Too many relatives ruining your picnic? Be glad the flies don’t invite their cousins

AMES, Iowa — When your family members gather at a picnic in your backyard, there may be 10 to 20 people — maybe more — enjoying your barbecue.

When flies visit your party, be glad they don’t bring their entire family.

Houseflies have more than 152,000 cousins. And those are just the ones we know about.

An Iowa State University researcher is one of a team of scientists who have recently researched the fly family tree — one of the most complicated in the animal world.

“It really isn’t a tree, it’s sort of a bush,” said Gregory Courtney, professor of entomology, explaining the complex relationships between fly relatives.

“Because of this, and because the history of flies extends more than 260 million years, it’s difficult figuring out the relationships between this branch and that branch,” he added.

The problem with tracking fly evolution is that every so often, a species of fly will branch into two different species, and then those two will split again, and again and so forth, he said.

If a series of these branches or dichotomous splits occurs over a brief period of time, the result will be a rapid radiation of new flies and an evolutionary tree that may look more like a bush.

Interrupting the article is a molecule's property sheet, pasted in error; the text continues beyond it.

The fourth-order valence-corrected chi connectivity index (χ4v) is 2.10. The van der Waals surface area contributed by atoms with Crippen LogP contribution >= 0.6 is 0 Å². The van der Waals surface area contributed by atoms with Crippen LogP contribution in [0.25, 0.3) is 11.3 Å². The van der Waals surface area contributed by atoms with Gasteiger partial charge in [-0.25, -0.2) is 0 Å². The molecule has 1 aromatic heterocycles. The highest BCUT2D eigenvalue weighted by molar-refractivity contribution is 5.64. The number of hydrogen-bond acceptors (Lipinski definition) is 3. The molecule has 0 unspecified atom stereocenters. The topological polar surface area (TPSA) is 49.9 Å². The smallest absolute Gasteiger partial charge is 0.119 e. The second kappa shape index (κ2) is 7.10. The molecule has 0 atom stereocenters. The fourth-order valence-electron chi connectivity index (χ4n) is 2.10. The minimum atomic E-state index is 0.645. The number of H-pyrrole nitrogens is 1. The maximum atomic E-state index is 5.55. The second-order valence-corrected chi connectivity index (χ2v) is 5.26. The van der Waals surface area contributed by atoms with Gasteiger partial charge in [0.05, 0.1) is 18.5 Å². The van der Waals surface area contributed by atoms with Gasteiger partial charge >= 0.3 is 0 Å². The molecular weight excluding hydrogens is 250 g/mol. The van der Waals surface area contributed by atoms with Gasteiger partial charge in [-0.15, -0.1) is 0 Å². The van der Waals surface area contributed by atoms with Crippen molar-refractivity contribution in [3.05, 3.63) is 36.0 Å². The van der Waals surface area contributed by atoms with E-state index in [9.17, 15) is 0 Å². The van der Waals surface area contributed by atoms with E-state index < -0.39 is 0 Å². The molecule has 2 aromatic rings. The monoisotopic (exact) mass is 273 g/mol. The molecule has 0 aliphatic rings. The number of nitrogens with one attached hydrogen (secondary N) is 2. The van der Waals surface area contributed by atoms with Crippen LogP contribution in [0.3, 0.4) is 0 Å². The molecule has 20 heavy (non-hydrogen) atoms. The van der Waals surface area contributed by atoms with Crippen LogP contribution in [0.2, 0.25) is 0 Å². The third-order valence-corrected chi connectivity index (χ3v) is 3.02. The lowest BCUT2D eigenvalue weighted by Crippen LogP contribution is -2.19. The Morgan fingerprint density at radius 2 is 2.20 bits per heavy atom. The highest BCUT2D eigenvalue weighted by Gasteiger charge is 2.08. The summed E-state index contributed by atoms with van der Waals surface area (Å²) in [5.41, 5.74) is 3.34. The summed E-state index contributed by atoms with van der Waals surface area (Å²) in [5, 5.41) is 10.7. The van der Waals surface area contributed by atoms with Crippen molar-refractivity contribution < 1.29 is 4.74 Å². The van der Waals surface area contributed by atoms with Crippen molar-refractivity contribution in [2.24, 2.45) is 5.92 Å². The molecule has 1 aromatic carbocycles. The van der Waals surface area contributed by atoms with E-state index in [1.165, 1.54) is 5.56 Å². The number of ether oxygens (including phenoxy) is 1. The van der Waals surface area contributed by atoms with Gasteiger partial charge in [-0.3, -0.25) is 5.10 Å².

Based on the research of Courtney and his colleagues, at least three episodes of rapid radiation have occurred in the history of flies.

“[The fly family tree] probably involves dichotomous splits,” said Courtney. “But we can’t always resolve these when there are lots of dichotomous splits going on at the same time.”

“One of the nice results of this research was confirmation that a number of episodic radiations may have occurred. That explains some of the difficulty we’ve had in resolving relationships of different types of flies,” he added.

One of Courtney’s favorite flies is a group called mountain midges (Deuterophlebia), which the current study suggests is the oldest group of flies, and is positioned near the base of the fly family tree.

He is also an expert on the anatomy, or morphology, of different groups of flies.

That background made him a good choice to help the team decipher the relationships among flies.

“Morphology is just one piece of information that we use to try to figure out relationships,” he said. “We looked at a whole suite of morphological characteristics — about 400 characteristics for this analysis.”

From its beginning, the fly family tree has been continuously evolving. Courtney says there are now more than 152,000 species of flies that have been described and named, and least that many more haven’t yet been discovered and described.

Courtney was a co-investigator on the five-year study recently published in the journal Proceedings of the National Academy of Sciences.

The study was headed by Brian Wiegmann of North Carolina State University, Raleigh, and involved researchers from around the United States, as well as Canada, Australia, Denmark, Singapore and the United Kingdom, and was funded by the National Science Foundation.

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